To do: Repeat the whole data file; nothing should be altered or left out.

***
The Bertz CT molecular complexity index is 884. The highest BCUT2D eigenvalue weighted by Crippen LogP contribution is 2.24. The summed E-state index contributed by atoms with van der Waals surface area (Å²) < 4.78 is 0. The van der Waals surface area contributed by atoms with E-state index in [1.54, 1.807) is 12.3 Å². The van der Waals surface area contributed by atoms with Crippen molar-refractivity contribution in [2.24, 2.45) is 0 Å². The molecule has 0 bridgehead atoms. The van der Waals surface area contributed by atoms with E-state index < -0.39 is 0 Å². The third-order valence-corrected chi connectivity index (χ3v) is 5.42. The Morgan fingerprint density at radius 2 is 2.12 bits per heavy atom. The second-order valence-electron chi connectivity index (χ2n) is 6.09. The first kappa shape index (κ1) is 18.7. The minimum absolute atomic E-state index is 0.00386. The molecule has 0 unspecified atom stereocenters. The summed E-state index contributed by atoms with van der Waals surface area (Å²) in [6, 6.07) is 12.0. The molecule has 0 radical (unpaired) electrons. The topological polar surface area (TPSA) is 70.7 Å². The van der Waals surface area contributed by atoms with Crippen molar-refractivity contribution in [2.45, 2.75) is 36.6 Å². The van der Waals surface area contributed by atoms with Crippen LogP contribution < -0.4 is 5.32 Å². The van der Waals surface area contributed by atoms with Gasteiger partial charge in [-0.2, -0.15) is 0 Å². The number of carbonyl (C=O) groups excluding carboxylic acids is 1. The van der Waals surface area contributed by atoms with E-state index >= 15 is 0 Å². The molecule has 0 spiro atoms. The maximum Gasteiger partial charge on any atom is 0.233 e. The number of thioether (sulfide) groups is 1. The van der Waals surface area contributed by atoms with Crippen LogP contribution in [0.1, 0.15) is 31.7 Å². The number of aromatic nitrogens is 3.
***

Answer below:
The Bertz CT molecular complexity index is 884. The highest BCUT2D eigenvalue weighted by Crippen LogP contribution is 2.24. The summed E-state index contributed by atoms with van der Waals surface area (Å²) < 4.78 is 0. The van der Waals surface area contributed by atoms with E-state index in [1.54, 1.807) is 12.3 Å². The van der Waals surface area contributed by atoms with Crippen molar-refractivity contribution in [2.24, 2.45) is 0 Å². The molecule has 0 bridgehead atoms. The van der Waals surface area contributed by atoms with E-state index < -0.39 is 0 Å². The third-order valence-corrected chi connectivity index (χ3v) is 5.42. The Morgan fingerprint density at radius 2 is 2.12 bits per heavy atom. The second-order valence-electron chi connectivity index (χ2n) is 6.09. The first kappa shape index (κ1) is 18.7. The minimum absolute atomic E-state index is 0.00386. The molecule has 0 unspecified atom stereocenters. The summed E-state index contributed by atoms with van der Waals surface area (Å²) in [6, 6.07) is 12.0. The molecule has 0 radical (unpaired) electrons. The topological polar surface area (TPSA) is 70.7 Å². The van der Waals surface area contributed by atoms with Crippen molar-refractivity contribution in [2.45, 2.75) is 36.6 Å². The van der Waals surface area contributed by atoms with Crippen LogP contribution < -0.4 is 5.32 Å². The van der Waals surface area contributed by atoms with Gasteiger partial charge in [-0.2, -0.15) is 0 Å². The number of carbonyl (C=O) groups excluding carboxylic acids is 1. The van der Waals surface area contributed by atoms with E-state index >= 15 is 0 Å². The molecule has 0 spiro atoms. The maximum Gasteiger partial charge on any atom is 0.233 e. The number of thioether (sulfide) groups is 1. The van der Waals surface area contributed by atoms with Crippen LogP contribution in [0.1, 0.15) is 31.7 Å². The number of aromatic nitrogens is 3.